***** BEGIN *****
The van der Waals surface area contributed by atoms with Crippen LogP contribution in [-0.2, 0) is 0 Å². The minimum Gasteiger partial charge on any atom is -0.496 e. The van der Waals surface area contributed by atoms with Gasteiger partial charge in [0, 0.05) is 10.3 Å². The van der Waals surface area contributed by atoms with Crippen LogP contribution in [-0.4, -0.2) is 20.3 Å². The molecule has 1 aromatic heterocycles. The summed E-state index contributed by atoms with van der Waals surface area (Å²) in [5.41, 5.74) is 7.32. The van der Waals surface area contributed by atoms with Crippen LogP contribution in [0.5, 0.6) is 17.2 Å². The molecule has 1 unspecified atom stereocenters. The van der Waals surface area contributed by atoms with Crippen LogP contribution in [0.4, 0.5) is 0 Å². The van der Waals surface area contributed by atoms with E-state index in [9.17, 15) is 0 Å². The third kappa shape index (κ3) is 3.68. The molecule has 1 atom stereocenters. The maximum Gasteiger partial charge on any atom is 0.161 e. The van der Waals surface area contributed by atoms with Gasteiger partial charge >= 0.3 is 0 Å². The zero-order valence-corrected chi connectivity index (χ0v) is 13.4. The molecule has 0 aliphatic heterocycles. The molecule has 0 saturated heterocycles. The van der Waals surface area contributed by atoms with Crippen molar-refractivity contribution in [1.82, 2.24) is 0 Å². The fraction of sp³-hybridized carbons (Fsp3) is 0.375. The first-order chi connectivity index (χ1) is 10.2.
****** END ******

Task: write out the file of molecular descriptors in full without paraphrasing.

The van der Waals surface area contributed by atoms with Crippen LogP contribution in [-0.2, 0) is 0 Å². The minimum Gasteiger partial charge on any atom is -0.496 e. The van der Waals surface area contributed by atoms with Gasteiger partial charge in [0, 0.05) is 10.3 Å². The van der Waals surface area contributed by atoms with Crippen LogP contribution in [-0.4, -0.2) is 20.3 Å². The molecule has 1 aromatic heterocycles. The summed E-state index contributed by atoms with van der Waals surface area (Å²) in [5.41, 5.74) is 7.32. The van der Waals surface area contributed by atoms with Crippen LogP contribution in [0.5, 0.6) is 17.2 Å². The molecule has 1 unspecified atom stereocenters. The van der Waals surface area contributed by atoms with Crippen LogP contribution in [0.4, 0.5) is 0 Å². The van der Waals surface area contributed by atoms with E-state index in [9.17, 15) is 0 Å². The third kappa shape index (κ3) is 3.68. The molecule has 1 atom stereocenters. The maximum Gasteiger partial charge on any atom is 0.161 e. The van der Waals surface area contributed by atoms with Gasteiger partial charge >= 0.3 is 0 Å². The zero-order valence-corrected chi connectivity index (χ0v) is 13.4. The molecule has 0 aliphatic heterocycles. The molecule has 0 saturated heterocycles. The van der Waals surface area contributed by atoms with Crippen molar-refractivity contribution in [1.82, 2.24) is 0 Å². The fraction of sp³-hybridized carbons (Fsp3) is 0.375. The first-order chi connectivity index (χ1) is 10.2.